Oil & Natural Gas Projects
Exploration & Production Technologies
275°C Downhole Switched-Mode Power Supply
The goal of this project is to develop a downhole switched-mode power supply (SMPS) capable of operating at 275oC for 1000 hours. The base SMPS will include among its necessary components, a V2 controller, Buck Converter, and SiC power switches, which together will constitute a DC-DC SMPS.
Oklahoma State University - Stillwater, Oklahoma 74078
Among the more critical, yet basic, electronic systems needed for extreme temperature subsurface operations is
the high efficiency switched mode power supply (SMPS). Such power supplies typically use high frequency switching at frequencies of 50 kHz to 1 MHz to periodically sample and store energy in an inductor, and then convert this stored inductor energy to a charge on a filter capacitor at the desired voltage. Regulation of a SMPS is performed using a control loop to vary the duty cycle of the switch, which regulates the supply output voltage. The use of high frequency switching greatly reduces the size of inductors and filter capacitors in the circuit, and allows for the attainment of power conversion efficiencies up to 95% for high performance multiple output designs. Typical power efficiencies for most SMPS applications are 75% to 90%.
The proposed controller will perform its function in switching power supplies that support downhole measurement systems that heavily rely on digital logic and embedded microcontrollers, e.g., gamma ray counters, frequency based precision pressure and temperature measurement systems, and motor control applications. The proposed controller will be implemented as a monolithic Silicon on Sapphire (SOS) integrated circuit (IC). The SMPS IC will be based on the V2 controller algorithm and use the Peregrine Semiconductor (of San Diego, CA) SOS semiconductor process for fabrication of the IC’s. The Peregrine SOS process is a mature, inexpensive, and stable technology that is well-characterized and similar to the SOI process used by Honeywell in another high temperature electronics project being supported by NETL (NT41834).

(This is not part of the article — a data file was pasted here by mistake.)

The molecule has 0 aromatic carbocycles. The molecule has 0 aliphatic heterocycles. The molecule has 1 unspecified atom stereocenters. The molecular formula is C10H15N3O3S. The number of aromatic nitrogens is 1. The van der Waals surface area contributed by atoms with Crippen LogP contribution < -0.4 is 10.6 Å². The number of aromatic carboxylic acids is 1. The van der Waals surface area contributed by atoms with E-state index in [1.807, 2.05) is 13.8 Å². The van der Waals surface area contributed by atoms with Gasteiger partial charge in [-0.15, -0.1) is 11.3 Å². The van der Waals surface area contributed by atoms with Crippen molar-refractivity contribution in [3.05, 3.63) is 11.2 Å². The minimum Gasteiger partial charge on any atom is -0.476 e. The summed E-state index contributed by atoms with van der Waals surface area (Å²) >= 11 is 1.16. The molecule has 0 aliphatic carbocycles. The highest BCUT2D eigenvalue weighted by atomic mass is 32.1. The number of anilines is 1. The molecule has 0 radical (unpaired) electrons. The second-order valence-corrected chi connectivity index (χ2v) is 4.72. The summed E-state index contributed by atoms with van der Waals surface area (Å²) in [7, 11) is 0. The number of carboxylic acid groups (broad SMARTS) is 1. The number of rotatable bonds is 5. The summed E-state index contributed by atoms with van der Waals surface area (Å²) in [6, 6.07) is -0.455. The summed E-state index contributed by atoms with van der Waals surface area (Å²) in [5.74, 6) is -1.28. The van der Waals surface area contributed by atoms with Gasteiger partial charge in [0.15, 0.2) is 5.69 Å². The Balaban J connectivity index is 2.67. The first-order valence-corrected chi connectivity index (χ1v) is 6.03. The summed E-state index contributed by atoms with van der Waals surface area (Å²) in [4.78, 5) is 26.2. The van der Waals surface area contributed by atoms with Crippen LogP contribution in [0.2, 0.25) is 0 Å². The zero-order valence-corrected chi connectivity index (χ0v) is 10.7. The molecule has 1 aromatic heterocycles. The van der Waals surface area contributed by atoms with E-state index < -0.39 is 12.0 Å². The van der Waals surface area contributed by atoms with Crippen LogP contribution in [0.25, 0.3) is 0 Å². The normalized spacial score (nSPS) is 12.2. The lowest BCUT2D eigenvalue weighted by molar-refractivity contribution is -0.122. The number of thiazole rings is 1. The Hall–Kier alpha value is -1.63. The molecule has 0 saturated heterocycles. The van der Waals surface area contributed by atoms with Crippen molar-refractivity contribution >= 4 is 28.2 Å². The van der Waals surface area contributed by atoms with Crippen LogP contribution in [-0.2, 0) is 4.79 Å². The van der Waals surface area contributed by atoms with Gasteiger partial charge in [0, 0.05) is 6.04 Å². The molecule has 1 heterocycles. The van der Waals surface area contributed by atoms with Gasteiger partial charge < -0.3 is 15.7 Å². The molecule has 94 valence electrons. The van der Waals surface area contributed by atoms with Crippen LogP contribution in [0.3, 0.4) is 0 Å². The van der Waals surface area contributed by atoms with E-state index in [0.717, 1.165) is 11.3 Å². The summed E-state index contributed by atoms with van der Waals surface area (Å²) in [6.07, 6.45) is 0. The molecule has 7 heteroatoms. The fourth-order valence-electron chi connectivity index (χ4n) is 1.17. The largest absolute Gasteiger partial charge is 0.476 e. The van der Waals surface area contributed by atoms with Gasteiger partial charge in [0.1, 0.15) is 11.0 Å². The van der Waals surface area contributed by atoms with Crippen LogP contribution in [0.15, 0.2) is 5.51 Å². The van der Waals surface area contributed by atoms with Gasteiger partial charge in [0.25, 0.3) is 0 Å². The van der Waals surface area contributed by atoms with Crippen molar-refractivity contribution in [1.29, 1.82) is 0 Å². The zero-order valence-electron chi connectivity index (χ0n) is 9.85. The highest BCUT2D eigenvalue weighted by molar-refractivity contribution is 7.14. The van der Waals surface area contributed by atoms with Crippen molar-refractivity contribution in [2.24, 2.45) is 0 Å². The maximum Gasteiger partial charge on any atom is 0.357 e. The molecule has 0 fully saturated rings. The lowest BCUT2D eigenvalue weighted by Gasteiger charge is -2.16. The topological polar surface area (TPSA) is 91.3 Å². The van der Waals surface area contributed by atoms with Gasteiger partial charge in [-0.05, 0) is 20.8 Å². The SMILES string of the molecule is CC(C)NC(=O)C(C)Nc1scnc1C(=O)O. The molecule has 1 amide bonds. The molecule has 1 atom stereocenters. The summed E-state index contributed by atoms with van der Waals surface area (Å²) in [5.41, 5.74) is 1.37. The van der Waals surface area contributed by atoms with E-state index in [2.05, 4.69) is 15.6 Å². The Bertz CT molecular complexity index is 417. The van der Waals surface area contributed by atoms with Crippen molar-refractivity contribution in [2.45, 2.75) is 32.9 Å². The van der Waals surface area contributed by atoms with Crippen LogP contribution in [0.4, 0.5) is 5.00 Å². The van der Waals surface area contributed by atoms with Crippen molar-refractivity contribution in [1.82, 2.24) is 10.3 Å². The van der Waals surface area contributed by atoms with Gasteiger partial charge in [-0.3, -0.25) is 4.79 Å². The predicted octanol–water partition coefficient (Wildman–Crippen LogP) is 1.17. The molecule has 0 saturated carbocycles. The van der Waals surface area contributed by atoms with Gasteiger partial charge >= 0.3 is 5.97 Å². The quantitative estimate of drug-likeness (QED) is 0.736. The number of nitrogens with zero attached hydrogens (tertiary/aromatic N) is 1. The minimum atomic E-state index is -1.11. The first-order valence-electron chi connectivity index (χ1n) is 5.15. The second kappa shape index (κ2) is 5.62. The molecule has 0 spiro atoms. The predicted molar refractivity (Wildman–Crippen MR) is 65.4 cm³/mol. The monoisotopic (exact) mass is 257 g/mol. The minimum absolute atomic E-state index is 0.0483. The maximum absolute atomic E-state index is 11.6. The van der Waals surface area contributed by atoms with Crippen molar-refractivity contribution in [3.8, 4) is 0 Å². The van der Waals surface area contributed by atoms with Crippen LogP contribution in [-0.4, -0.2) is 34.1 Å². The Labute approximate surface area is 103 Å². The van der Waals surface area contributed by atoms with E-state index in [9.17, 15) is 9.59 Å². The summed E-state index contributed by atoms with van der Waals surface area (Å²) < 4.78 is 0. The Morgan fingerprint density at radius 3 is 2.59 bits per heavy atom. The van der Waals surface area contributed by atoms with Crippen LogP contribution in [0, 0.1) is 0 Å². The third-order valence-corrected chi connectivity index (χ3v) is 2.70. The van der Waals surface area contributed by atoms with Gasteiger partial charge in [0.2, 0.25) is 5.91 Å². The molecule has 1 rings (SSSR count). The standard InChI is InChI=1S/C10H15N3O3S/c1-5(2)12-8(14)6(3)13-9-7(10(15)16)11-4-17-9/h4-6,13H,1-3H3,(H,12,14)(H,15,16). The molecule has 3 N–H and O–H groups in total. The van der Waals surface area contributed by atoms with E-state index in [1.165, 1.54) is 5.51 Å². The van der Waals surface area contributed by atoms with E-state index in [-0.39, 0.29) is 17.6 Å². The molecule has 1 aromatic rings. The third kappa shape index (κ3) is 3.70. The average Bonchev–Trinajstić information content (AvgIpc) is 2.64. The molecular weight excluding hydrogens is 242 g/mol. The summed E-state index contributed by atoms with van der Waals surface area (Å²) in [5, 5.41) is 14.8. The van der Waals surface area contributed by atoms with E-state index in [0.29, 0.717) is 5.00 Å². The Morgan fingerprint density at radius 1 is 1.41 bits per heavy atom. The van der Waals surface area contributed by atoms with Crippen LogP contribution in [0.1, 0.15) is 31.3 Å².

For the proposed controller, the following analog building blocks will be developed and packaged: 1) a 7-bit voltage reference, 2) comparators, with and without hysteresis, and 3) a general purpose operational transconductance amplifier (OTA). The development and use of analog building blocks for the V2 mode of control allows their reuse as standard cells or building blocks, further leveraging controller design effort. The architecture of the 275oC SMPS IC will be tailored to support output voltage ranges of 1.5 to 25V and input voltages up to 30V.
This project proposes to formulate a viable low volume solution for packaging IC’s for extreme temperature operation. All parts being considered have either gold metallization or aluminum pads and the Peregrine SOS complementary metal-oxide semiconductor (CMOS) and packages will be aluminum nitride. An aluminum nitride based enclosure will be developed for a SOS V2 controller and the spinoff ICs; comparators, OTAs and voltage reference. The proposed assembly would be in the form of substrates of aluminum nitride with one level sub-mount packaging and a motherboard.